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Glossary of Computer Software Development Terminology

 

The terms are defined, as much as possible, using available standards. The source of such definitions appears immediately following the term or phrase in parenthesis, e.g. (NIST).

 

The source documents are listed at the bottom of this page.

 

 
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OCR. optical character recognition.

 

OEM. original equipment manufacturer.

 

OOP. object oriented programming.

 

object. In object oriented programming, A self contained module [encapsulation] of data and the programs [services] that manipulate [process] that data.

 

object code. (NIST) A code expressed in machine language ["1"s and "0"s] which is normally an output of a given translation process that is ready to be executed by a computer. Syn: machine code. Contrast with source code. See: object program.

 

object oriented design. (IEEE) A software development technique in which a system or component is expressed in terms of objects and connections between those objects.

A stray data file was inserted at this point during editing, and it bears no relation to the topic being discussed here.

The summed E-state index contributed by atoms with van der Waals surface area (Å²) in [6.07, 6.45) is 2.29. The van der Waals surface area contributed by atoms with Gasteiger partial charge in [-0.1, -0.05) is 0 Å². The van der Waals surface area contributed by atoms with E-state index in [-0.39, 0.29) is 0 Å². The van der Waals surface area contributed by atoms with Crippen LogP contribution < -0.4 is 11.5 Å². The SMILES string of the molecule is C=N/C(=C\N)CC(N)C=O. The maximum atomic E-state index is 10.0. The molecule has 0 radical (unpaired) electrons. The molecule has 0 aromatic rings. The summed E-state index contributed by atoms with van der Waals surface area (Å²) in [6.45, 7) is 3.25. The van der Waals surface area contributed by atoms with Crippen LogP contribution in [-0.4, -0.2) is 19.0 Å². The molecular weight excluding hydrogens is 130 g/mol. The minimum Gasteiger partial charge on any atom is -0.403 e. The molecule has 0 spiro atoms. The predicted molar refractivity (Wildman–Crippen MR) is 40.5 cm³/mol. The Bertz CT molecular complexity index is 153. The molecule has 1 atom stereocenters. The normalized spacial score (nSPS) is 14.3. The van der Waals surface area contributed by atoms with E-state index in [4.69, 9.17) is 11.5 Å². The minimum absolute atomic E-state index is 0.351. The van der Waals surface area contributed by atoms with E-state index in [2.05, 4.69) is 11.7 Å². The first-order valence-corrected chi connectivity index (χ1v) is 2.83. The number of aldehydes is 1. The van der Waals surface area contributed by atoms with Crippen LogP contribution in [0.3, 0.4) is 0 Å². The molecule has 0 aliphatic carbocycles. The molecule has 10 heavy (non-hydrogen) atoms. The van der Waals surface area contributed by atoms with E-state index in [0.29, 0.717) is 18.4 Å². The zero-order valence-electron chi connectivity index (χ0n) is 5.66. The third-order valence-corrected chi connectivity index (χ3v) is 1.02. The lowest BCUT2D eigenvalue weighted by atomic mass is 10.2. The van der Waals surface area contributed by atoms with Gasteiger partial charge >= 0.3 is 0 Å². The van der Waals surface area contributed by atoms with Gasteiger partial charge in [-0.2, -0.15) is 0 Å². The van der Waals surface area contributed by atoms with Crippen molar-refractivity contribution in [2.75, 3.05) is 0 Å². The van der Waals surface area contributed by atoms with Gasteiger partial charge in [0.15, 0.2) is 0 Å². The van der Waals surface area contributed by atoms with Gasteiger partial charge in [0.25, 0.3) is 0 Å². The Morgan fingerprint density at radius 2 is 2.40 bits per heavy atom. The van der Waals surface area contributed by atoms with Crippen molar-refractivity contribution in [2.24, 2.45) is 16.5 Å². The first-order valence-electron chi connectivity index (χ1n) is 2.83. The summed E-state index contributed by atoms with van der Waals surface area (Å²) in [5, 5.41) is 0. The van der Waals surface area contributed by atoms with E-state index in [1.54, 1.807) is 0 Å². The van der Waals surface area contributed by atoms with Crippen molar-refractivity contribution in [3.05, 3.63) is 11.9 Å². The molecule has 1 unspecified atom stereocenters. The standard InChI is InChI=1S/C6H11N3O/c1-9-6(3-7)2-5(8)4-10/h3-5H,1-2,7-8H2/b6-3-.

object oriented language. (IEEE) A programming language that allows the user to express a program in terms of objects and messages between those objects. Examples include C++, Smalltalk and LOGO.

 

object oriented programming. A technology for writing programs that are made up of self-sufficient modules that contain all of the information needed to manipulate a given data structure. The modules are created in class hierarchies so that the code or methods of a class can be passed to other modules. New object modules can be easily created by inheriting the characteristics of existing classes. See: object, object oriented design.

 

object program. (IEEE) A computer program that is the output of an assembler or compiler.

 

octal. The base 8 number system. Digits are 0, 1, 2, 3, 4, 5, 6, & 7.

 

on-line. (IEEE) Pertaining to a system or mode of operation in which input data enter the computer directly from the point of origin or output data are transmitted directly to the point where they are used. For example, an airline reservation system. Contrast with batch. See: conversational, interactive, real time.

 

operating system. (ISO) Software that controls the execution of programs, and that provides services such as resource allocation, scheduling, input/output control, and data management. Usually, operating systems are predominantly software, but partial or complete hardware implementations are possible.

 

operation and maintenance phase. (IEEE) The period of time in the software life cycle during which a software product is employed in its operational environment, monitored for satisfactory performance, and modified as necessary to correct problems or to respond to changing requirements.